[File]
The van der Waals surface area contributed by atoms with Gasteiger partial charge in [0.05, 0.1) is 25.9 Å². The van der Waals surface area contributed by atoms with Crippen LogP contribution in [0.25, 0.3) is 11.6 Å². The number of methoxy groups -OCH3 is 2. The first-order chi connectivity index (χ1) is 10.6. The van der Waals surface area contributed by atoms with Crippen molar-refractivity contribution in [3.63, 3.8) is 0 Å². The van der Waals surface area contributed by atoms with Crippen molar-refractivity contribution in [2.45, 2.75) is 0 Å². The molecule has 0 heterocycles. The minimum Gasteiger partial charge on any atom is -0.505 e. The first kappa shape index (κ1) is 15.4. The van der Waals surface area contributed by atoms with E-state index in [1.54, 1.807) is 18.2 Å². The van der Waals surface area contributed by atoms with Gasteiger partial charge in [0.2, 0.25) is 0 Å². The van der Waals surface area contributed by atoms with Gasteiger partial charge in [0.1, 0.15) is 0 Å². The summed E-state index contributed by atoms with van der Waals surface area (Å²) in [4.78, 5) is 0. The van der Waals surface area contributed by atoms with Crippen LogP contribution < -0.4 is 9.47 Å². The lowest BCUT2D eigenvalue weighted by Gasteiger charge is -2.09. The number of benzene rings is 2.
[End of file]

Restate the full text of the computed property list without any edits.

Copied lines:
The van der Waals surface area contributed by atoms with Gasteiger partial charge in [0.05, 0.1) is 25.9 Å². The van der Waals surface area contributed by atoms with Crippen LogP contribution in [0.25, 0.3) is 11.6 Å². The number of methoxy groups -OCH3 is 2. The first-order chi connectivity index (χ1) is 10.6. The van der Waals surface area contributed by atoms with Crippen molar-refractivity contribution in [3.63, 3.8) is 0 Å². The van der Waals surface area contributed by atoms with Crippen molar-refractivity contribution in [2.45, 2.75) is 0 Å². The molecule has 0 heterocycles. The minimum Gasteiger partial charge on any atom is -0.505 e. The first kappa shape index (κ1) is 15.4. The van der Waals surface area contributed by atoms with E-state index in [1.54, 1.807) is 18.2 Å². The van der Waals surface area contributed by atoms with Gasteiger partial charge in [0.2, 0.25) is 0 Å². The van der Waals surface area contributed by atoms with Gasteiger partial charge in [0.1, 0.15) is 0 Å². The summed E-state index contributed by atoms with van der Waals surface area (Å²) in [4.78, 5) is 0. The van der Waals surface area contributed by atoms with Crippen LogP contribution < -0.4 is 9.47 Å². The lowest BCUT2D eigenvalue weighted by Gasteiger charge is -2.09. The number of benzene rings is 2.